What to Do When You’re Not in the Mood

What to Do When You’re Not in the Mood

by Cody Wagner

I’m going through one of those periods where doing anything outside my “day job” feels like too much. Nod with me if you’ve been there before (I fully expect push-yourself the entire world to nod right now and throw the earth off its orbit). Maybe you’re working extra-long hours at the office or have a sick kid at home. In my case, I have quadruplets all teething at the same time while demanding to share the same pacifier. OK I made that up.

But the fact remains we all go through periods where our writing motivation drops.

So what do we do when that happens? Well, I’m not saying this is the miracle cure – honestly, the real answer here is to MAKE YOURSELF DO IT – but here are some tips that make it easier for me.

First, I tell myself – every day – that I’m going to work at some point that day or night. Every day. Getting into habits is something we can all train ourselves to do. And, for me, saying the words as I climb out of bed every day tends to add some accountability. I don’t want to let myself down.

The catch is, I do it nicely.

I remind myself how good I feel when I spend time writing or marketing. And I believe myself because it’s the truth. No matter how crappy my mood, I always get that rush of accomplishment after working. Actually, I try not to call it a rush. I’ve changed my phrasing and call it pride. I say that I’m proud of myself. That feels a lot nicer and makes me much more receptive to burning the midnight oil the next time my motivation slips.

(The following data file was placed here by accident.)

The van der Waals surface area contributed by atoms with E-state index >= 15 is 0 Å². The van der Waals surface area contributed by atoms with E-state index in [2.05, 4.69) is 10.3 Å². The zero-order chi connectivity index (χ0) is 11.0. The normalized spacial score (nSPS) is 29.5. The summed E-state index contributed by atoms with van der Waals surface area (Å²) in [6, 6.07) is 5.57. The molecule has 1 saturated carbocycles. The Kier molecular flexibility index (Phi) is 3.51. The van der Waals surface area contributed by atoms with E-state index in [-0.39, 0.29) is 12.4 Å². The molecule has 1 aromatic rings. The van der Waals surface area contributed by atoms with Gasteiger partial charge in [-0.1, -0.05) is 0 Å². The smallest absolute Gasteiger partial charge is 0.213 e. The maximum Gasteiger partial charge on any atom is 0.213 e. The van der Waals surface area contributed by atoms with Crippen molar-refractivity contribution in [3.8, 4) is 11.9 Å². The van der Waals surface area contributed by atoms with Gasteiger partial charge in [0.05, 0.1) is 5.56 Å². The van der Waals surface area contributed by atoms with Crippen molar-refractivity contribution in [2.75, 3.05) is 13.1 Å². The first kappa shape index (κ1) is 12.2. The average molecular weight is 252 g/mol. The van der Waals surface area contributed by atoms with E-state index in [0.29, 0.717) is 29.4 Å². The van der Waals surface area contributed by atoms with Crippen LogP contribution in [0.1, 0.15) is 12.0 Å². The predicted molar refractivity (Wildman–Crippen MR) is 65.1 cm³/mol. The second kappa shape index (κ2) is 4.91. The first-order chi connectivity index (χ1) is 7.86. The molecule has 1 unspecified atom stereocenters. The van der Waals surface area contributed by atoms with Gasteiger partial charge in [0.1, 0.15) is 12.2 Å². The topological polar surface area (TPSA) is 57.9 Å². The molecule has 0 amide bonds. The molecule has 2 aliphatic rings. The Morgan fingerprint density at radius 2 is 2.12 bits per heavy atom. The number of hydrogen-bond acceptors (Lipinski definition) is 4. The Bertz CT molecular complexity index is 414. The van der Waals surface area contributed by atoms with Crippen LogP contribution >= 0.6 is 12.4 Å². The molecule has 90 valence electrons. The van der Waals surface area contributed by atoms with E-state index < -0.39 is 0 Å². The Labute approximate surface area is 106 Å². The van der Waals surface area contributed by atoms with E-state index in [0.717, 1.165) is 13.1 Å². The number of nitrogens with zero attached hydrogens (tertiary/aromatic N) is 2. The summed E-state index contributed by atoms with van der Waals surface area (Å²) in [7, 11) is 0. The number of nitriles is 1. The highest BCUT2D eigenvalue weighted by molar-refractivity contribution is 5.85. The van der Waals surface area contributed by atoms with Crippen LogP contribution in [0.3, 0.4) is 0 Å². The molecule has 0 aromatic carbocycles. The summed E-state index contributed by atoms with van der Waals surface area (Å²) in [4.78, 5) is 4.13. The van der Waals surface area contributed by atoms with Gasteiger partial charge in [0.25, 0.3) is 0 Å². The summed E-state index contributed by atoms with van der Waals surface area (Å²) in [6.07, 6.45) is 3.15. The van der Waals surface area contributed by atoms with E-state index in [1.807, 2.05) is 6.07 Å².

When I’m REALLY feeling unmotivated, I ask myself what would suck the least in terms of work. On some days, the idea of working on my novel seems too overwhelming. On other days, marketing makes me want to shoot myself. I usually ask myself this when I sit down. And I work on the one thing that resonates OK with me in that moment. It might just be beta reading a friend’s book. That’s OK. Be flexible; you’re doing something amazing, so give yourself a little leeway.

When I’m REALLY REALLY not feeling it, I tell myself I only have to work for 10 minutes. That’s nothing! And, after those 10 minutes, if I’m still struggling my butt off, I quit for the night. Holding to it makes it easier to sit down. But you know what? At least 90 percent of the time, I begin to feel invigorated once I get going. My creativity starts flowing a bit, I get excited about X, Y, or Z, and I’m off to the races!


Finally, and this is important, I praise myself afterward. This may sound cheesy. In fact, I’m picturing Stuart Smalley looking in his mirror – wearing his hideous cardigan – and telling himself that people like him. But it actually works! The life of a writer is full of rejection. So the one person I won’t let reject me is, well, me. It really picks me up and I find I actually look forward to getting back to work the next day.

Cody Wagner loves to sing, mime (not really), and write. His award-winning debut novel, 
The Gay Teen’s Guide to Defeating a Siren, recently “came out.” See what he did there? Check out his writing and see more of his wackiness at Wagner-Writer.com, or find him on Twitter (@cfjwagner), Goodreads, and Amazon.

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